“I’m only human.” That’s what people say to excuse repeated bad behavior. Can Christians use this excuse? They shouldn’t. Paul used a very similar phrase to rebuke the Corinthian church over divisions among them. Here’s the section.
You are still worldly. For since there is jealousy and quarreling among you, are you not worldly? Are you not acting like mere humans? For when one says, “I follow Paul,” and another, “I follow Apollos,” are you not mere human beings? (1 Corinthians 3:3-4 NIV)
Do you get the implication here? Implicit to an identification with Christ is the transcendence of cultural norms. We are no longer mere humans. We’re something more. What are we?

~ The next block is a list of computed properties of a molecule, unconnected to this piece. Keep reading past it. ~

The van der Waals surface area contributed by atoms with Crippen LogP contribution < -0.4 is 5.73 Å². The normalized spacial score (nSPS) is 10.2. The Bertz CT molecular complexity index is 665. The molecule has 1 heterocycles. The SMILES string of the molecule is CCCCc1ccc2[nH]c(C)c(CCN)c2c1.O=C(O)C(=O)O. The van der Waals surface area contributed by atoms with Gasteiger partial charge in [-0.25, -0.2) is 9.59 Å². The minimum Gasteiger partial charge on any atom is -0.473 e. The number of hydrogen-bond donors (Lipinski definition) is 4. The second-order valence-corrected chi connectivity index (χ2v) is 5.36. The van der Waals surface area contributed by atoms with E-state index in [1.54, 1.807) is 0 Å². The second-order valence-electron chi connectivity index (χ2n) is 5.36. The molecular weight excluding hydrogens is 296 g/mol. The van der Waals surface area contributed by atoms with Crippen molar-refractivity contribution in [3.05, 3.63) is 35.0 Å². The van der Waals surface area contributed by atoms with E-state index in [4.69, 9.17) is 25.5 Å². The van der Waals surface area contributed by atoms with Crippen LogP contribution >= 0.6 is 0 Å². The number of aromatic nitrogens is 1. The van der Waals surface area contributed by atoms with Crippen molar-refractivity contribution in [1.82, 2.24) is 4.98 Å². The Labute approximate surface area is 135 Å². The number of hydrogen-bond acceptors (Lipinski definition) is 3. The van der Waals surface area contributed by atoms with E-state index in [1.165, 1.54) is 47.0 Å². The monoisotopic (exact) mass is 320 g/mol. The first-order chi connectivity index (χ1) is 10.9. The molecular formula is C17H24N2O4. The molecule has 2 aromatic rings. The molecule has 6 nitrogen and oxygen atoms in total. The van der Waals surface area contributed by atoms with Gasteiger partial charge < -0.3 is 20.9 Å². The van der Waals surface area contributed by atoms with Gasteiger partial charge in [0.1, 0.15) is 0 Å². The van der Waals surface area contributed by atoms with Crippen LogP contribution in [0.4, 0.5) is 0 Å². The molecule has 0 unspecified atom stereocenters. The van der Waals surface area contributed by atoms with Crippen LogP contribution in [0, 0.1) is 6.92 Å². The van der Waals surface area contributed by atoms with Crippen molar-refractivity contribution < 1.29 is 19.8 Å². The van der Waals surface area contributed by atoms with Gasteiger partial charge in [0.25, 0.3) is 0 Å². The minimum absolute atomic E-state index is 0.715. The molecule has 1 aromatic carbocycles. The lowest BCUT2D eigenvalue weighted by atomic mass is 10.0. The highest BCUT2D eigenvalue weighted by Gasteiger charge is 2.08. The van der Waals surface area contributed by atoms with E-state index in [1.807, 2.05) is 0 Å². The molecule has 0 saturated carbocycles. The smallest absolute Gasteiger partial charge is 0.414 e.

Through these he has given us his very great and precious promises, so that through them you may participate in the divine nature, having escaped the corruption in the world caused by evil desires. (2 Peter 1:4 NIV)
We’re hybrids, implanted with divine DNA. We’re aliens. We’re morally supercharged creatures of God. Our nature has become intertwined with his. How could we ever claim to be ONLY human?
How could we use what to Paul would have been an insult as an excuse? Imagine a man who threw a tantrum excusing his behavior on the grounds that he is childish. Not only would he be rejecting personal responsibility for his behavior he would also be implicitly pledging to retain his faults. With Christians who hide behind their humanity, the error is even more serious because it is God who has declared us to be more, based on the work of Jesus Christ and the outpouring of the Holy Spirit. When we assert that we are only human we insult not only ourselves but God. Christians often behave like people of the world but when we appeal to our humanity to cover our culpability it’s not just a fallacy; it’s heresy.